Slow Lane, Fast lane and finding a balance

I ran across an article that made me pause. It was written about a young woman, a child really, who was angered by how slow people walked in the mall. The article in Elle has me thinking about my own responses to people who are “slow” whether in the mall or the airport or driving on the street. The young woman is quoted as saying “I am incredibly disappointed by people walking around your shopping centre—it annoys me so bad I want to scream, You should stop people walking slow as people are in a rush for work and this could cause people being late. It is dangerous because if someone bumped into you that person will fall over.”
“Will you ever tell people not to walk so slow? If you do this for me I will be delighted— please do it.”

I have often been irritated or “irked” by people walking slow, taking their time, looking at labels or doing whatever they are doing when I am in a hurry and want to just get in and out. I actually understand where this young woman is coming from….at least I did until recently. When I broke my foot and was in a cast for five weeks, and now in an air boot, I am one of those “slow” people. It isn’t my choice, I prefer moving fast and getting where I am going. My foot has slowed me down whether I want to be “slow” or not.

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In the last few weeks, Andrew and I have been going to the Farmer’s Market on Saturday mornings and he has been pulling up to drop me off, before he goes to park. It takes me a bit to get the cast out of the car and get the door shut so he can park. The last couple of weeks cars have peeled out around us as I have gotten out of the car. It made me feel, well bad. I am sorry to have slowed the cars behind us down. I move as fast as I can and I am pretty sure the delay wasn’t more than about 30 seconds, still, the feeling of being the “slow” one is not a positive one.

I am aware, that so often as the “fast” one, I have not been as patient or as kind to those who had trouble moving. I think about the times my mother struggled to move and we were at the mall or in a restaurant and she would apologize for moving so slow, I and others would say “it’s okay” and mostly we meant it.  And sometimes, if I am honest, we were just being nice.

I am not proud, particularly as I see how the speed of life sometimes overtakes my sensitivity to what is important.  The idea that there should be fast lanes and slow lanes at shopping malls so that those who live in the fast lane won’t be inconvenienced by those who are slower for whatever reason hit me hard.  Obviously “faster” means “more important” and “getting more done” and “being productive” while slower means “unproductive” and “in the way” and “inconvenient” for those who travel more quickly.

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While not numbering myself in that group, those who tend to be “slower” are the most vulnerable in our society: small children who sometimes have trouble “keeping up”, the elderly who are doing their best to “not be a burden”, those who have mobility issues either through disease or accident or being born that way.  Most people do not want to be a problem or burden or to slow anyone down.  The truth is that most of us do at one point or another.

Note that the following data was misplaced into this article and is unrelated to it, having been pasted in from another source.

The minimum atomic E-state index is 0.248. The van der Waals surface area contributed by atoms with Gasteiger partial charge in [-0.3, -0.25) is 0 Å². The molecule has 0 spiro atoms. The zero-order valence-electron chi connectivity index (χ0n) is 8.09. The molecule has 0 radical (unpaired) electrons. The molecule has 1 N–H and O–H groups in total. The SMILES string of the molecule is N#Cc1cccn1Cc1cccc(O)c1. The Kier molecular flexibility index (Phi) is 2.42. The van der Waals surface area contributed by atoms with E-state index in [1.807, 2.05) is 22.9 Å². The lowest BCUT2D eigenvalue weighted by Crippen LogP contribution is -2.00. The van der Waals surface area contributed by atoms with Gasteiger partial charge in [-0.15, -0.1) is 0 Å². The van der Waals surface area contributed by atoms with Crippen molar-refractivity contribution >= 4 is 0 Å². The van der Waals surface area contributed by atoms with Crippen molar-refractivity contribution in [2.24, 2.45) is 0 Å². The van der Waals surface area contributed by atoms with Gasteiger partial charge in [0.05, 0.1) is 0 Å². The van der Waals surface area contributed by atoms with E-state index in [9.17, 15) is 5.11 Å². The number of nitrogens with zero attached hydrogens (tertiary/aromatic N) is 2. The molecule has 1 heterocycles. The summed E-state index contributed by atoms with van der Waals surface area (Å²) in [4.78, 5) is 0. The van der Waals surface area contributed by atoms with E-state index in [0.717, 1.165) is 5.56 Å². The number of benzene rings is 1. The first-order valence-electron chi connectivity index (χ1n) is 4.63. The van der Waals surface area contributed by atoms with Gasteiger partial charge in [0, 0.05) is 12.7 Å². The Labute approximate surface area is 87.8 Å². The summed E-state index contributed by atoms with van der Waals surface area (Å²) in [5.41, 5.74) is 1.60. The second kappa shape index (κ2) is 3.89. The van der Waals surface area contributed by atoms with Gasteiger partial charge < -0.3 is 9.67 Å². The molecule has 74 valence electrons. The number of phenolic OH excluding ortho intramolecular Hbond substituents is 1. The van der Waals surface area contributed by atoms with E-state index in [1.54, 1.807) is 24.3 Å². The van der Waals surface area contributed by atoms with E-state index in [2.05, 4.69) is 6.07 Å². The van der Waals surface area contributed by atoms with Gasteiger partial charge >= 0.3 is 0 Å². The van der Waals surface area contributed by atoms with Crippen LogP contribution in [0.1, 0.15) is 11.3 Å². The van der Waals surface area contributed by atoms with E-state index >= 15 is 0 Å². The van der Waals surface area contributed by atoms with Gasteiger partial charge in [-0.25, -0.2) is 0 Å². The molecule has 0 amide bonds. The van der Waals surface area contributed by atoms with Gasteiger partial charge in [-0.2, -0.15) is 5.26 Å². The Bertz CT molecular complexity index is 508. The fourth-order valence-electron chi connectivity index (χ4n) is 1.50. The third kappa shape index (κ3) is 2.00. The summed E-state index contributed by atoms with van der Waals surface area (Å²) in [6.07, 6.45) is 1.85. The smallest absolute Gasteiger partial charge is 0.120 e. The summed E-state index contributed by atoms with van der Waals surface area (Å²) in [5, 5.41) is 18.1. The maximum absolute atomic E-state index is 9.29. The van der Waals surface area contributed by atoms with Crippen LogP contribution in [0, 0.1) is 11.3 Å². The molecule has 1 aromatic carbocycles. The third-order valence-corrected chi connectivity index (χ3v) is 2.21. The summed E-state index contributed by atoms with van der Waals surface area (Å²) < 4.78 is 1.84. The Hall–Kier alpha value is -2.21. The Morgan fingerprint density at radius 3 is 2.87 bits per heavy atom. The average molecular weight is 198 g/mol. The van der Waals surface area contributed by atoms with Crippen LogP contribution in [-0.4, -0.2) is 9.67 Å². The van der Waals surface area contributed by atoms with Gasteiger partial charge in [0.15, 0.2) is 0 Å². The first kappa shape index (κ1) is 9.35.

Where did I ever get the idea that faster was better?  That people who moved slower should get out of my way because somehow it was more courteous of them to respond to my need for speed?  Where did that young woman get that idea?  Where did all of us lose the sense of kindness to those who might have more difficulties in life?  It’s as if we have this belief that people who move slowly do so just to annoy and irritate.

Part of my sadness and embarrassment is my participation is that thinking and behavior.  What hardships and humiliations have I dumped on people in my hurry and need to be “fast.”  It is true for thinking fast, walking fast, moving fast  and sometimes being “irked” at those who are not keeping up.  Not only does that make me pretty insensitive, it means I miss things because I am going so fast.  In the midst of missing things, I certainly could be capable of doing the kind of harm I wouldn’t want to do.

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I don’t know what will happen when my air boot comes off, I suspect as soon as I am able I will be back to walking and moving quickly.  What I pray is I won’t be back to being irritated and insensitive to those who for many reasons take the world a little more slowly.  I pray I will check my behavior in the fast lane, so those in the slow lane are not humiliated, or harmed or hurt and embarrassed.

I am graced to serve.

 

 

 

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2 Comments

April 28, 2014 · 12:53 pm

2 responses to “Slow Lane, Fast lane and finding a balance

  1. “What hardships and humiliations have I dumped on people in my hurry and need to be “fast.” ”

    I find that the real damage is being done to my being. When I allow these thoughts and attitudes in I become an unnoticed ‘less than’. I have too many less than thoughts and forget about all around me.

    You write well and it always makes me think about something I can work on improving in myself.

    thank you…dan

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